Despite the voluminous research on psychotherapy as a treatment for depression, scientists have evaluated only a few types of psychotherapy. CBT has been the most extensively studied by far. Such therapies teach and encourage new behaviors and help people change excessively negative thinking. Interpersonal psychotherapy (IPT) has the second greatest amount of supporting data. Research on other therapies, such as short-term psychodynamic therapy, client-centered therapy and emotion-focused therapy, has just begun, but outcomes in these few studies have been positive [see box below]. In the remainder of this column, our discussion of psychotherapy refers to those practices that have been supported by research.
Antidepressants and Common Side Effects
Selective serotonin reuptake inhibitors, or SSRIs, can relieve depression but can have drawbacks.
Common Side Effects of SSRIs
- Short-term (lasting a few weeks): nausea, diarrhea, nervousness and insomnia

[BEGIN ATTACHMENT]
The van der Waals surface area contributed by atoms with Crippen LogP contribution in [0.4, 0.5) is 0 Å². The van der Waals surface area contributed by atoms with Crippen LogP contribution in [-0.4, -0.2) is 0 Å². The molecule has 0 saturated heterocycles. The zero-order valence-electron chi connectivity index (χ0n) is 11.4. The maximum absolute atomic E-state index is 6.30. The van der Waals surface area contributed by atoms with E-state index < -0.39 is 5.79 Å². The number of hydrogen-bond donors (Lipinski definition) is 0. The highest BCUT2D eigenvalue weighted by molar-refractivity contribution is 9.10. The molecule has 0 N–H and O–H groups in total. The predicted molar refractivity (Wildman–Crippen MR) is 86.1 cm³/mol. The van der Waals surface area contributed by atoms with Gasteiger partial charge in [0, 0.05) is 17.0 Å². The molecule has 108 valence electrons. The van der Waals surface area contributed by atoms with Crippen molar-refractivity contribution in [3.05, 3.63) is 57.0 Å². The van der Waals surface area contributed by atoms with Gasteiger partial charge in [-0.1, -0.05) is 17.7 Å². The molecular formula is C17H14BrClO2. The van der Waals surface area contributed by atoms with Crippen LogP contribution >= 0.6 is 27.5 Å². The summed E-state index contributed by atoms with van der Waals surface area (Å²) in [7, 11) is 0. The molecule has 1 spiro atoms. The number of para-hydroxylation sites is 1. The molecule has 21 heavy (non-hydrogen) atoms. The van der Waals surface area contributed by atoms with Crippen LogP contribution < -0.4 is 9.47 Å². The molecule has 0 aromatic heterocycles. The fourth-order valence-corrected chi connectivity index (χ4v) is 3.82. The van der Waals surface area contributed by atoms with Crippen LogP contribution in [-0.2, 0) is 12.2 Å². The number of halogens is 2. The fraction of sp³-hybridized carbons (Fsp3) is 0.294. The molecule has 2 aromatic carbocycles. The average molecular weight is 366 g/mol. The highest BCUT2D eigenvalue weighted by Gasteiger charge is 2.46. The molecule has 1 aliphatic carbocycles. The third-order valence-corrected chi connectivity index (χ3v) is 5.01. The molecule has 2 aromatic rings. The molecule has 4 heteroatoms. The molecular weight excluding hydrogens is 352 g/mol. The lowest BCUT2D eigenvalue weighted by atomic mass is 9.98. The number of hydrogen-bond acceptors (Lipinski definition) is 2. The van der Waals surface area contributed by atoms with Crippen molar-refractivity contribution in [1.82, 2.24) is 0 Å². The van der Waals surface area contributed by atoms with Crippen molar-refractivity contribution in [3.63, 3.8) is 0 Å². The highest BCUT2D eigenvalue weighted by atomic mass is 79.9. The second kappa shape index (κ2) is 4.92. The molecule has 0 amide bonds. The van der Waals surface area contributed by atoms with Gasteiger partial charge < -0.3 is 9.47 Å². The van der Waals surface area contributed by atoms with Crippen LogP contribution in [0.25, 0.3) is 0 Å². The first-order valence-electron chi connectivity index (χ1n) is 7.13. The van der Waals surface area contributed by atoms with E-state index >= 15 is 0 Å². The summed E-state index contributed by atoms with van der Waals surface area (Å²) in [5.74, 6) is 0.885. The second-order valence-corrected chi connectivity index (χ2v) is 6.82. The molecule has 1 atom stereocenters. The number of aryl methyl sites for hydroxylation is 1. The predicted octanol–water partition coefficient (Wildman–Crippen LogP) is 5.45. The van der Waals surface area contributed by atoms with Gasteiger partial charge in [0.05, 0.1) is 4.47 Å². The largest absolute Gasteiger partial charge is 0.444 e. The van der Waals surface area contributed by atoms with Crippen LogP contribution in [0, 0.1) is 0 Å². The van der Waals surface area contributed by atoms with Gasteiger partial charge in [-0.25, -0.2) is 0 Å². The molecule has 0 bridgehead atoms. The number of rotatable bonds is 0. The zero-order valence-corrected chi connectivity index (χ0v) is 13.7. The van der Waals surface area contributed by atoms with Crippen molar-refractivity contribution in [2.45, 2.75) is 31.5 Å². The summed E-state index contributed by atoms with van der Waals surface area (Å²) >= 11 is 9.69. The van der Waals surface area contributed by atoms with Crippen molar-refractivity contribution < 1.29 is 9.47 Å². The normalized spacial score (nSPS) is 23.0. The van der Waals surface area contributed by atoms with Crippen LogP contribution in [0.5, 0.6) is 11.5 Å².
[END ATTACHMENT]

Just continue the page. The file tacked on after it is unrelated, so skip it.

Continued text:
- Long-term (lasting months or longer): low sexual desire or sexual dysfunction (in 50 to 75 percent of patients) and sedation
Scientists have evaluated only a few types of psychotherapy. The most supporting data exist for cognitive-behavior therapy and interpersonal psychotherapy, which have been shown to be effective in treating depression. Only a few studies have examined the performance of the other three therapies listed below, but their outcomes are encouraging.
The findings regarding the efficacy of CBT are remarkably similar to those of most SSRI studies. Approximately two thirds of patients who undergo 12 to 16 sessions of CBT show improvement or remission. (The reason therapy costs the same or less than medications is largely because people are usually on antidepressants far longer than they are in psychotherapy.) So far most comparisons among different therapies have shown them to be about equally effective. As of this writing, however, no studies of psychotherapy have adopted the multistage approach used by Rush and his colleagues with antidepressants; in practice, psychotherapists often switch strategies if the one they are using is not working. Because psychotherapy studies use only one approach for purposes of experimental control, they may underestimate the efficacy of psychotherapy for depression, although that conjecture awaits formal research.